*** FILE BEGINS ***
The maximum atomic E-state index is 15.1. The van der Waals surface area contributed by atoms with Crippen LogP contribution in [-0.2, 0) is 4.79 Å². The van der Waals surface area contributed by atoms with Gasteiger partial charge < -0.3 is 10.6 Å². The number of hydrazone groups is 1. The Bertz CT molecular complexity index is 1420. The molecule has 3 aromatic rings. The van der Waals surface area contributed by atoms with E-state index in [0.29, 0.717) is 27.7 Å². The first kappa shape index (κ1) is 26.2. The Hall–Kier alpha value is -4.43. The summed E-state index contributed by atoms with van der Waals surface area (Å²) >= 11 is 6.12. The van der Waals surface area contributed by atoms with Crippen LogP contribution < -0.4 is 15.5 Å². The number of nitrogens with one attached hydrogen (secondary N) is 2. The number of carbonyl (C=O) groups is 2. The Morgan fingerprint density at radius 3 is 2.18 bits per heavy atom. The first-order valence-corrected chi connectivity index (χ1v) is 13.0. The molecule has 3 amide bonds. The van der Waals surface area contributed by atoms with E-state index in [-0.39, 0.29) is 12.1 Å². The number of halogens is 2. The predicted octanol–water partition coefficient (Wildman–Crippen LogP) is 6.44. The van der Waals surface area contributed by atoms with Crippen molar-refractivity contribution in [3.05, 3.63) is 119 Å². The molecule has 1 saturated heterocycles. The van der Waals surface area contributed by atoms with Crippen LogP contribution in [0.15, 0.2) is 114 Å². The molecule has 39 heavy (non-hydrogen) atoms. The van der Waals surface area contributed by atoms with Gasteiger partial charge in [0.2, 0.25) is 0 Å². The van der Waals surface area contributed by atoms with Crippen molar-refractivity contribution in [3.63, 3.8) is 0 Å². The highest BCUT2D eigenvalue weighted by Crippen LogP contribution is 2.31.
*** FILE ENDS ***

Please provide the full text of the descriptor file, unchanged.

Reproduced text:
The maximum atomic E-state index is 15.1. The van der Waals surface area contributed by atoms with Crippen LogP contribution in [-0.2, 0) is 4.79 Å². The van der Waals surface area contributed by atoms with Gasteiger partial charge < -0.3 is 10.6 Å². The number of hydrazone groups is 1. The Bertz CT molecular complexity index is 1420. The molecule has 3 aromatic rings. The van der Waals surface area contributed by atoms with E-state index in [0.29, 0.717) is 27.7 Å². The first kappa shape index (κ1) is 26.2. The Hall–Kier alpha value is -4.43. The summed E-state index contributed by atoms with van der Waals surface area (Å²) >= 11 is 6.12. The van der Waals surface area contributed by atoms with Crippen LogP contribution < -0.4 is 15.5 Å². The number of nitrogens with one attached hydrogen (secondary N) is 2. The number of carbonyl (C=O) groups is 2. The Morgan fingerprint density at radius 3 is 2.18 bits per heavy atom. The first-order valence-corrected chi connectivity index (χ1v) is 13.0. The molecule has 3 amide bonds. The van der Waals surface area contributed by atoms with E-state index in [-0.39, 0.29) is 12.1 Å². The number of halogens is 2. The predicted octanol–water partition coefficient (Wildman–Crippen LogP) is 6.44. The van der Waals surface area contributed by atoms with Crippen molar-refractivity contribution in [3.05, 3.63) is 119 Å². The molecule has 1 saturated heterocycles. The van der Waals surface area contributed by atoms with Crippen LogP contribution in [0.15, 0.2) is 114 Å². The molecule has 39 heavy (non-hydrogen) atoms. The van der Waals surface area contributed by atoms with Gasteiger partial charge in [0.2, 0.25) is 0 Å². The van der Waals surface area contributed by atoms with Crippen molar-refractivity contribution in [3.63, 3.8) is 0 Å². The highest BCUT2D eigenvalue weighted by Crippen LogP contribution is 2.31.